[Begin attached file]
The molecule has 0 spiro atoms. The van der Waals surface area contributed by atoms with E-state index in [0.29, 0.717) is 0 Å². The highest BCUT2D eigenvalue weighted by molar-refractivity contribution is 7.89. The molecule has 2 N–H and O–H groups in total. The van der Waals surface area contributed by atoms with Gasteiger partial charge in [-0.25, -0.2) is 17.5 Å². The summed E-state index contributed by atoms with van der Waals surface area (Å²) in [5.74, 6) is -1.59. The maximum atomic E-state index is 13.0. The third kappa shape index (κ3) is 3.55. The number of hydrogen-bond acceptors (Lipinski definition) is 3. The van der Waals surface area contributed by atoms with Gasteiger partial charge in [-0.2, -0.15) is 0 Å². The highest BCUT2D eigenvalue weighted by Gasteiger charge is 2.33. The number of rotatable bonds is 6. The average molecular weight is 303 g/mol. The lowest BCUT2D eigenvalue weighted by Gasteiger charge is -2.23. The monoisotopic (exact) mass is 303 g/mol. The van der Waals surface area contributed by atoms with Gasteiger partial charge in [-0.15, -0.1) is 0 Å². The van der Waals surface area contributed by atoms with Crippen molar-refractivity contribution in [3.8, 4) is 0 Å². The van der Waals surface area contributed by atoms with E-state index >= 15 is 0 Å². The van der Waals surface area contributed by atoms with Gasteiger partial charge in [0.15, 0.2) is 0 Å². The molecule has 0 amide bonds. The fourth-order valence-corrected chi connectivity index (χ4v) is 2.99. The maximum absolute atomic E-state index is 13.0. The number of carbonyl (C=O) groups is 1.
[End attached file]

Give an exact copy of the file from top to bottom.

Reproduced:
The molecule has 0 spiro atoms. The van der Waals surface area contributed by atoms with E-state index in [0.29, 0.717) is 0 Å². The highest BCUT2D eigenvalue weighted by molar-refractivity contribution is 7.89. The molecule has 2 N–H and O–H groups in total. The van der Waals surface area contributed by atoms with Gasteiger partial charge in [-0.25, -0.2) is 17.5 Å². The summed E-state index contributed by atoms with van der Waals surface area (Å²) in [5.74, 6) is -1.59. The maximum atomic E-state index is 13.0. The third kappa shape index (κ3) is 3.55. The number of hydrogen-bond acceptors (Lipinski definition) is 3. The van der Waals surface area contributed by atoms with Gasteiger partial charge in [-0.2, -0.15) is 0 Å². The highest BCUT2D eigenvalue weighted by Gasteiger charge is 2.33. The number of rotatable bonds is 6. The average molecular weight is 303 g/mol. The lowest BCUT2D eigenvalue weighted by Gasteiger charge is -2.23. The monoisotopic (exact) mass is 303 g/mol. The van der Waals surface area contributed by atoms with Gasteiger partial charge in [-0.15, -0.1) is 0 Å². The van der Waals surface area contributed by atoms with Crippen molar-refractivity contribution in [3.8, 4) is 0 Å². The van der Waals surface area contributed by atoms with E-state index >= 15 is 0 Å². The van der Waals surface area contributed by atoms with Gasteiger partial charge in [0.15, 0.2) is 0 Å². The molecule has 0 amide bonds. The fourth-order valence-corrected chi connectivity index (χ4v) is 2.99. The maximum absolute atomic E-state index is 13.0. The number of carbonyl (C=O) groups is 1.